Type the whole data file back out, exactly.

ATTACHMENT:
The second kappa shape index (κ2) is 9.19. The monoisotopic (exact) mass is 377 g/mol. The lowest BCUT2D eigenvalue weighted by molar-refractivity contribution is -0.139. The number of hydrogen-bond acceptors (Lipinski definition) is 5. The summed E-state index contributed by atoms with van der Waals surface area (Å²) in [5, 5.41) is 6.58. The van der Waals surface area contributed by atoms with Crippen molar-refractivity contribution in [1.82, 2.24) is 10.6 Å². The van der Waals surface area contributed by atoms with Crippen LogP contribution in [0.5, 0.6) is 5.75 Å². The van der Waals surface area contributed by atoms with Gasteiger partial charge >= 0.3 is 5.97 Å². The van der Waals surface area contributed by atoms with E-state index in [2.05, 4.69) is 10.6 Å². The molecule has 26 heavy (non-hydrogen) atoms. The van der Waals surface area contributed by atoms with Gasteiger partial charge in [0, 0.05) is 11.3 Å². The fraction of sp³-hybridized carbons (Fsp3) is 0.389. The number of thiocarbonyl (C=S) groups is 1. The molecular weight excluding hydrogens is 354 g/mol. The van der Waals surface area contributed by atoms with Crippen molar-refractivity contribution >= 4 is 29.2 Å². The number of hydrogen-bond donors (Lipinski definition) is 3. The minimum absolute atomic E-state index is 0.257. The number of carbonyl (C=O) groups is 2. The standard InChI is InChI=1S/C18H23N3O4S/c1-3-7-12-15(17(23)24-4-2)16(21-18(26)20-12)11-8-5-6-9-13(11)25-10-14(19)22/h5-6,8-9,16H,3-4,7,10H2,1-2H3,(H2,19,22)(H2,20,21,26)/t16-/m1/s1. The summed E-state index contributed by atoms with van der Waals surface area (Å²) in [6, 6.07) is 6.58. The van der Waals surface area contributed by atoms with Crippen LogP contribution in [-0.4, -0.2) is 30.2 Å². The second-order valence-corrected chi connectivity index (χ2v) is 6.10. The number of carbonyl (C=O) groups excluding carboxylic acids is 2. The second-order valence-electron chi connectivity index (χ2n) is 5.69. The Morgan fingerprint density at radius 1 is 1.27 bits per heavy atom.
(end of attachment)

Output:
The second kappa shape index (κ2) is 9.19. The monoisotopic (exact) mass is 377 g/mol. The lowest BCUT2D eigenvalue weighted by molar-refractivity contribution is -0.139. The number of hydrogen-bond acceptors (Lipinski definition) is 5. The summed E-state index contributed by atoms with van der Waals surface area (Å²) in [5, 5.41) is 6.58. The van der Waals surface area contributed by atoms with Crippen molar-refractivity contribution in [1.82, 2.24) is 10.6 Å². The van der Waals surface area contributed by atoms with Crippen LogP contribution in [0.5, 0.6) is 5.75 Å². The van der Waals surface area contributed by atoms with Gasteiger partial charge >= 0.3 is 5.97 Å². The van der Waals surface area contributed by atoms with E-state index in [2.05, 4.69) is 10.6 Å². The molecule has 26 heavy (non-hydrogen) atoms. The van der Waals surface area contributed by atoms with Gasteiger partial charge in [0, 0.05) is 11.3 Å². The fraction of sp³-hybridized carbons (Fsp3) is 0.389. The number of thiocarbonyl (C=S) groups is 1. The molecular weight excluding hydrogens is 354 g/mol. The van der Waals surface area contributed by atoms with Crippen molar-refractivity contribution >= 4 is 29.2 Å². The number of hydrogen-bond donors (Lipinski definition) is 3. The minimum absolute atomic E-state index is 0.257. The number of carbonyl (C=O) groups is 2. The standard InChI is InChI=1S/C18H23N3O4S/c1-3-7-12-15(17(23)24-4-2)16(21-18(26)20-12)11-8-5-6-9-13(11)25-10-14(19)22/h5-6,8-9,16H,3-4,7,10H2,1-2H3,(H2,19,22)(H2,20,21,26)/t16-/m1/s1. The summed E-state index contributed by atoms with van der Waals surface area (Å²) in [6, 6.07) is 6.58. The van der Waals surface area contributed by atoms with Crippen LogP contribution in [-0.4, -0.2) is 30.2 Å². The second-order valence-corrected chi connectivity index (χ2v) is 6.10. The number of carbonyl (C=O) groups excluding carboxylic acids is 2. The second-order valence-electron chi connectivity index (χ2n) is 5.69. The Morgan fingerprint density at radius 1 is 1.27 bits per heavy atom.